First Thought – FOOD!… So, what is the first thing you think of when you hit New Orleans on an empty stomach? FOOD! I “Googled” Cafe Du Monde to see how far away it was from where “Choo” dropped us off. Not too far and Beth agreed with my plan – Cafe au lait and beignets for brunch and then a late lunch of cajun faire later in the afternoon. We decided to split an order of beignets (Beth’s idea, if it had been up to me, we would have split three orders) to go with our coffee… It was as good as I remembered! After our brunch, we started our photo walk.
Taking Pictures… One of the things I wanted to do was to make this day into a photo assignment to take a lot of pictures to enhance my skills. This was fun and Beth enjoyed it to. I set up my tripod in a few locations and snapped some HDR shots and even tried a time lapse sequence. I also got some interesting shots of street performers and the normal New Orleans targets. We spent most of the day walking around, camera in hand, trying to look at things from a photographic perspective. Later in the day, we even decided to take a horse drawn carriage tour that was very enjoyable and gave us an hour or so off of our feet. I will be creating a separate post with some of the photos I took in the next few days…
More Food!… After hours of taking pictures & walking in the quarter, we decided to get some creole food before we flew home. We were close to the Market Cafe on Decatur Street when hunger set in, so we worked our way into the outside porch seating area. Nice shade and cool Jazz being played, set the stage for a great meal. We had an order of boiled crawfish and the “Taste of New Orleans”, a sampling of seafood gumbo, crawfish etouffee, jambalaya and red beans & rice. The only thing missing was a mimosa or a glass of cab, but since we were flying, that will have to wait until we got home.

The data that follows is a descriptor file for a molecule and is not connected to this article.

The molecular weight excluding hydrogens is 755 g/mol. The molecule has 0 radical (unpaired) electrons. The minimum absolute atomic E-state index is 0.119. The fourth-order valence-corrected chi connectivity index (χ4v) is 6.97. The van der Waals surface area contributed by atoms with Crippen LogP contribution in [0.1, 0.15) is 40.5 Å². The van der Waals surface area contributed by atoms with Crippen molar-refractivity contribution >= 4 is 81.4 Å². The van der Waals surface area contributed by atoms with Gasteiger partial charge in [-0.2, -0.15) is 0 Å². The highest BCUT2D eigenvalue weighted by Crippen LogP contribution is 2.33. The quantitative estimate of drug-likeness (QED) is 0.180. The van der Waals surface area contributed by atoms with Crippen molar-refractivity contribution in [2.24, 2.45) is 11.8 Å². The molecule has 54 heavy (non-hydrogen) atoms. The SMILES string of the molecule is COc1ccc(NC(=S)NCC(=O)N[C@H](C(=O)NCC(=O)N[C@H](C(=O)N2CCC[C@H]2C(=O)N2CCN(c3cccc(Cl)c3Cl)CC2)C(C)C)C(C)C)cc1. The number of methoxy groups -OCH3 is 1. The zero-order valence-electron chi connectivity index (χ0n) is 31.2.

After our meal we caught a cab back to KNEW and loaded Caddy up for the ride home. The line guy at Flightline First thanked us for “prettying up” their ramp with Caddy! With a few late afternoon “boomers” on the horizon, we had to alter our route a little to the west, but eventually made it home safely at about dark with a camera full of memories and full stomachs. 🙂
Air Festival… So we got up early Saturday morning to head to the Jennings, LA Airport (3R7) to fly into the Barnstormers Air Festival. We intended to be “wheels-up” at around 08:00 with us in “Caddie” and our friends Charlie & Tupper England in their RV-4, but the weather at the destination was 100′ and overcast. The forecast was for it to clear out to VFR around 10:00 or so, so we decided to wait around until about 09:30 to leave. After an hour & 15 minute flight down, we found some holes in the clouds to descend into Jennings. This is a BIG airport covering lots of acreage with two paved runways and one grass strip. Runway 13/31 was closed by NOTAM and was being used by the car show folks, so we landed on 08 and taxied into parking. After securing the plane and meeting up with Charlie & Tupper, we headed to show center to see the what there was to see. There were only a handful of airplanes at this time and most were “spam cans” with a few RV’s and other homebuilts. There was one food vendor and a lemonade stand next to a stage and that was about it for food. At noon or so, the band cranked up and they were very good. Unfortunately, they just did not have much of an audience to listen to what they were playing.
Cars, Cars, Cars… Lots of cars, I actually think there were more cars there than airplanes. There were a lot of good looking classic and antique cars along with several chopped up rods… There was plenty to look at and I took a bunch of pictures. But, after a couple of hours in the spring sun and not a lot of airplanes to look at, we decided to head back home. Charlie had told us about the Jazz Festival in Ridgeland, MS that was featuring some folks he was interested in hearing, so off we went…
Final Thoughts… While we were a little disappointed in the turnout at Jennings, it was understandable due to the low IFR conditions that plagued the area up until 10:00 AM. Most folks just aren’t going to file IFR to go to a casual Saturday event or “Scud Run” at 800 feet to get there. So, take a look at the car photos (click them for larger view) and don’t forget to subscribe to the blog by entering your e-mail address in the box in the right hand column. You can also “Like” us on Facebook in the right hand column.